(10h) Dynamics of Deformable Objects in Flowing Fluids: Polymers, Metamaterials, and Beyond

Authors: 
Dutta, S., University of Wisconsin-Madison
Research Interests:

My current research is focused on understanding the behavior of origami
metamaterials in flowing fluids. Such metamaterials are two dimensional sheets
with predefined creases that can be folded using fold patterns prevalent in
traditional origami. Specifically, I have chosen a periodic herringbone crease
pattern known as Miura pattern in the origami community as my model system. This
is a particularly simple design that still shows a very rich set of behaviors.
When subjected to shear flow, the Miura unit cell alternately deforms and
tumbles and in contrast to simple closed Jeffrey orbits, it shows a wide variety
of trajectories, including limit cycles and quasiperiodic orbits.

During my doctoral research with Kevin Dorfman and Satish Kumar at the
University of Minnesota I investigated the role of hydrodynamic interaction in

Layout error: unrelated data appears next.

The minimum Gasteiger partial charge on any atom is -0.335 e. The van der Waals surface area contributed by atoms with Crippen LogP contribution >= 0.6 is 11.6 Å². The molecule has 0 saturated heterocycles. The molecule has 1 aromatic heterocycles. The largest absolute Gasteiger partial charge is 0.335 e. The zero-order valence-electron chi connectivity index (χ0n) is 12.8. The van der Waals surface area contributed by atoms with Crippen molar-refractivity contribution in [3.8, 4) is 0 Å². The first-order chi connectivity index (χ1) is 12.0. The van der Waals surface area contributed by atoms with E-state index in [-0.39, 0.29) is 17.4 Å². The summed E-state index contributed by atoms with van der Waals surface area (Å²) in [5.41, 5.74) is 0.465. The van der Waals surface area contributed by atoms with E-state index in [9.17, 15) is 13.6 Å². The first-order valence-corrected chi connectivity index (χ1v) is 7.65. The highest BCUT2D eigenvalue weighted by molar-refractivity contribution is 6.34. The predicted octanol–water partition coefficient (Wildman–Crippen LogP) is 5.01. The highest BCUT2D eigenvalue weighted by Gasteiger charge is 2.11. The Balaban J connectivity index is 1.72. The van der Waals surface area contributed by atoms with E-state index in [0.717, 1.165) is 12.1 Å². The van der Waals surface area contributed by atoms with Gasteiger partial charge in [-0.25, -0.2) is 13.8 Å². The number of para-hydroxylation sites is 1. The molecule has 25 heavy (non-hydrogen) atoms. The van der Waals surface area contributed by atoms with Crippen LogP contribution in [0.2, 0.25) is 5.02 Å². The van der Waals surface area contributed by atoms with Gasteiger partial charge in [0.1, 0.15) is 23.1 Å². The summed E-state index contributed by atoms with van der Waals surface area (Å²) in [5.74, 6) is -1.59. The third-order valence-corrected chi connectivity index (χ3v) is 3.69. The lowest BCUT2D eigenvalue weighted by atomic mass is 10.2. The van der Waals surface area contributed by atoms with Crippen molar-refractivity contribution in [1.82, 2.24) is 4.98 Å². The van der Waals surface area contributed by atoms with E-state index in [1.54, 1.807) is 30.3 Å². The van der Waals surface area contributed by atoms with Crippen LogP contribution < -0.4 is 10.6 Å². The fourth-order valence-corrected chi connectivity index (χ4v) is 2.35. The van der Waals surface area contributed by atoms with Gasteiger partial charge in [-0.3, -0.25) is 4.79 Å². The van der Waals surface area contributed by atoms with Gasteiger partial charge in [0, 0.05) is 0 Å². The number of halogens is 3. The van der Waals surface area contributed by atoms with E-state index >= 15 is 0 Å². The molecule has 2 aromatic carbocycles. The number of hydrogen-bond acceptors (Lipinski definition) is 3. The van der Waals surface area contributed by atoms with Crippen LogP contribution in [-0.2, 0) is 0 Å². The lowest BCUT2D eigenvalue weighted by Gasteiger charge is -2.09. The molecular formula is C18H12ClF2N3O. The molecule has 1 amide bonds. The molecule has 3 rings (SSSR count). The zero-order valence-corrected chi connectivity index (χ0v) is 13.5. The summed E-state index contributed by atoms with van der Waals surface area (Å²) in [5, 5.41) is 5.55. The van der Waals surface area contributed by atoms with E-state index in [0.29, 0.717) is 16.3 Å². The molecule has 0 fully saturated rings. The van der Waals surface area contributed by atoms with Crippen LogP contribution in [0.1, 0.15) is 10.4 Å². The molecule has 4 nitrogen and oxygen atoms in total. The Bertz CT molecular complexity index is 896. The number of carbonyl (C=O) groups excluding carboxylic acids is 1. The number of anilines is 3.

adsorption and desorption of polymer chains under shear flow. I showed that in
case of weak adsorption longer chains desorb faster than shorter chains due to
wall-induced migration, but for strongly adsorbed chains the opposite trend
holds. This provided a physical explanation behind several long unresolved
experimental observations in the literature of the molecular weight dependence
on desorption.

In future I want to focus my research on problems involving the interaction of
flowing fluids and elastic or piecewise elastic structures. These include, e.g.
articulated bodies actuated in microscale flows and flows driven by aggregates
of shape-morphing bodies. They key aspect of these kinds of problems is the
coupling between flow-induced changes in geometry and material properties that
in turn affect the flowfield. This constitutes a very rich but yet unexplored
area and I believe my research will significantly aid in expanding the
frontiers of fluid mechanics.

Teaching Interests:

I am willing to teach any of the core undergraduate level courses in chemical engineering. At the graduate level, I would prefer to teach fluid mechanics/transport courses. I would also like develop a new course on scientific computing techniques for engineers, aimed at advanced undergraduate or first year graduate students. The purpose of this course will not be to teach a programming language or numerical methods, rather it will focus on the design and implementation of scientific software, thereby training students to think beyond the conventional procedural paradigm and help them in developing flexible and reusable software.

Topics: 

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